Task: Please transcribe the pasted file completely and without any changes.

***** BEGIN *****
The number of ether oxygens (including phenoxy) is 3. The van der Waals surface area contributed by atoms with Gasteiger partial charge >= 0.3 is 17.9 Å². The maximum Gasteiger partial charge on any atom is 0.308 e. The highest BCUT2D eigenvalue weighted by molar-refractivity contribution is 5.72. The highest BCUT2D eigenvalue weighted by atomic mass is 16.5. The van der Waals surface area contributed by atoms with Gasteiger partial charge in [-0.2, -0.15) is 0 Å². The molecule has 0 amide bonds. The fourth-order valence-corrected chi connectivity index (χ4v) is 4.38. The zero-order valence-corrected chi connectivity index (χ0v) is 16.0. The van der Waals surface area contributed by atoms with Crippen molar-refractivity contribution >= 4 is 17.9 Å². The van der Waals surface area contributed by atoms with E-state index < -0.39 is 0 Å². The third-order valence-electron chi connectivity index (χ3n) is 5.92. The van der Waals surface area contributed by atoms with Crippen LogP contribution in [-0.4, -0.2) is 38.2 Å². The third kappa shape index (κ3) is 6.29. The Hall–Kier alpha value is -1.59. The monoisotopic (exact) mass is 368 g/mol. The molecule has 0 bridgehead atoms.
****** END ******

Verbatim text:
The number of ether oxygens (including phenoxy) is 3. The van der Waals surface area contributed by atoms with Gasteiger partial charge >= 0.3 is 17.9 Å². The maximum Gasteiger partial charge on any atom is 0.308 e. The highest BCUT2D eigenvalue weighted by molar-refractivity contribution is 5.72. The highest BCUT2D eigenvalue weighted by atomic mass is 16.5. The van der Waals surface area contributed by atoms with Gasteiger partial charge in [-0.2, -0.15) is 0 Å². The molecule has 0 amide bonds. The fourth-order valence-corrected chi connectivity index (χ4v) is 4.38. The zero-order valence-corrected chi connectivity index (χ0v) is 16.0. The van der Waals surface area contributed by atoms with Crippen molar-refractivity contribution >= 4 is 17.9 Å². The van der Waals surface area contributed by atoms with E-state index < -0.39 is 0 Å². The third-order valence-electron chi connectivity index (χ3n) is 5.92. The van der Waals surface area contributed by atoms with Crippen LogP contribution in [-0.4, -0.2) is 38.2 Å². The third kappa shape index (κ3) is 6.29. The Hall–Kier alpha value is -1.59. The monoisotopic (exact) mass is 368 g/mol. The molecule has 0 bridgehead atoms.